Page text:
Is Cocaine Addictive?
Even if you’re not very familiar with cocaine, you’re probably aware of its capacity for addiction. Cocaine is an illegal stimulant extracted from the coca plant. Medical grade cocaine has been used for more than a century, and is still available medicinally as a Schedule II narcotic. However, it’s best known — and most widely abused — as a street drug, specifically cocaine hydrochloride salt (i.e., cocaine powder) and the cocaine base (a.k.a. “freebase”).
The powder form of cocaine is rarely pure, and often includes inert “lookalike” substances like baking soda, flour, or cornstarch. However, cocaine can also contain other potent drugs, including methamphetamine or fentanyl. As a result, it can be especially challenging to know not only what’s in a given batch, but also how potent it is and how it might affect you.
You may also have heard of the other form of cocaine, known as crack. This type of cocaine is created by removing the hydrochloride from the cocaine, leaving behind the base form of the substance. It can be made smokable by processing it with ammonia or baking soda and applying heat.
Both cocaine and crack are extremely addictive substances. Both types cause changes both to the brain’s reward pathways, as well as the pathways that respond to stress. As a result, even those who have abstained from cocaine use for a long time are at high risk of relapse.
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How Is Cocaine Used And What Does It Do?
Generally, when we think of people using cocaine, we imagine people snorting it. Cocaine can also be mixed into a solution with water and injected intravenously. Or it can be rubbed onto the gums. Meanwhile, crack cocaine doesn’t allow for quite as much creativity. Because it’s designed to be smoked, crack is heated and the vapor is inhaled directly.
Both cocaine and crack provide almost immediate effects, such as a sense of energy, euphoria and talkativeness. Many people also lose interest in eating or sleeping while on cocaine. Larger doses can cause troubling side effects, like anxiety, irritability, paranoia, restlessness and erratic behavior.
Because the high from cocaine is fairly short-lived, people often find themselves taking more and more in order to maintain the sense of energy and euphoria. As a result, it is possible to overdose on cocaine, which can cause seizures, as well as stroke and heart attack. In some cases, a cocaine overdose can prove fatal. Also, it’s not unusual for individuals to consume alcohol along with cocaine — a practice that’s surprisingly dangerous, as the two react with one another to form a toxic substance that can affect heart function.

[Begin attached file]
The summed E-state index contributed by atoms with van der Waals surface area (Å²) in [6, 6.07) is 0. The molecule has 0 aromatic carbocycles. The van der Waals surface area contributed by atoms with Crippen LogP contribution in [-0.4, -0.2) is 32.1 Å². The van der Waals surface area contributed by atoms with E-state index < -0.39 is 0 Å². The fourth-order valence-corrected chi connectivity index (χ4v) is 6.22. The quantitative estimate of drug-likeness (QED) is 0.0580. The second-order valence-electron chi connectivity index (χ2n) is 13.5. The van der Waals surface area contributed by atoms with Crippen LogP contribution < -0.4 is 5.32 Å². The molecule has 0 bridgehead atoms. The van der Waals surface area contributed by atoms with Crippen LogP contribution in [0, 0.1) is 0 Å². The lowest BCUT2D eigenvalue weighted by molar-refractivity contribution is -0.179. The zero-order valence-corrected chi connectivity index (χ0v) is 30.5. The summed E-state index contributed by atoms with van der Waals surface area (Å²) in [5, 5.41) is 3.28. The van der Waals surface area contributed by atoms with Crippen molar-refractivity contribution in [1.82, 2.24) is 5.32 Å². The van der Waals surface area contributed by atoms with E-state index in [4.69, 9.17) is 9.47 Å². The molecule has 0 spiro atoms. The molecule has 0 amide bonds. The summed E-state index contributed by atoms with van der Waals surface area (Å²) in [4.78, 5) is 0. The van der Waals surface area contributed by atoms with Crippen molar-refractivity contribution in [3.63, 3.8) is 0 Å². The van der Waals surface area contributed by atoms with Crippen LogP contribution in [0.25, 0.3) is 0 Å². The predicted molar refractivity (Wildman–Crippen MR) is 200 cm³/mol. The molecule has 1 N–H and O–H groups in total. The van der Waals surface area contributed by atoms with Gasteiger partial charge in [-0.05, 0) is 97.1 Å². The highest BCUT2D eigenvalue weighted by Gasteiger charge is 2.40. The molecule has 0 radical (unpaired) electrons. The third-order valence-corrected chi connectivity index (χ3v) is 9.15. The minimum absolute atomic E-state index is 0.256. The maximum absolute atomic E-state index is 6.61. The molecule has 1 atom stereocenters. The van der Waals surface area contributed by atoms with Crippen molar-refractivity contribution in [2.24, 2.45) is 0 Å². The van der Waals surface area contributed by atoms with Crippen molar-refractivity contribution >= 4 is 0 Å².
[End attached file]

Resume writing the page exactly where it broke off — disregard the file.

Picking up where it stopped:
Symptoms And Signs Of Cocaine Addiction
Cocaine addiction can be difficult to pinpoint, especially if your loved one is careful to hide the evidence. Also, the signs of cocaine abuse can be similar to the signs of other types of drug use. However, these indications suggest that something may be amiss and can warrant an honest conversation.
- Frequent sniffles and nasal congestion
- Burn marks on fingers or mouth
- Track marks
- Uncharacteristic talkativeness
- Sleep problems (i.e., too little or too much)
- Lack of appetite
- Dilated pupils
- Mood swings
- Financial problems
- Legal troubles
Again, these behaviors and symptoms may not mean your loved one has developed a cocaine addiction, but they’re worth monitoring. If you believe someone you care about needs help breaking free from cocaine or crack, addiction treatment at a rehab like Right Path Rehab can help.
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Treating Cocaine Addiction
Cocaine addiction can be difficult to treat — especially when it’s occurred for a long time, or when it involves abuse of other substances as well. That’s why it’s vital to create a strong foundation and a sober network of support to help you through your recovery journey.
Medical detox is an essential part of recovery from cocaine addiction, as withdrawal symptoms start within hours of abstaining from the drug and peak within 24 hours. That’s why it’s a good idea to enroll in a program before the withdrawal symptoms are at their worst. At Right Path Rehab, our compassionate team offers medication to help you manage withdrawal safely and comfortably. But it’s only the beginning. Treatment begins in earnest when you and our team develop your individual recovery plan. Together, we’ll work to find the course of treatment that addresses the root causes of addiction — and provides the tools to achieve long-term sobriety.
As part of our drug rehab programs, Right Path Rehab provides a number of therapeutic options that have proven success in treating cocaine abuse, including cognitive behavioral therapy, dialectical behavior therapy, and acceptance commitment therapy. Provided in both group and individual therapy settings, you’ll identify and address the factors contributing to your addiction, so you’re less likely to relapse in the future. We’ll also diagnose and treat any co-occurring mental health conditions that may have been working against you as well.
While every client has different needs, we strongly recommend our residential rehab program as part of cocaine addiction treatment. It provides structure and support that are especially helpful in early sobriety. Then, when you’re ready, you can move on to greater independence in one of our partial hospitalization programs.
Don’t let cocaine addiction continue to rob you of your potential. We’re here to help you break the cycle of substance abuse. Give Right Path Rehab a call today.
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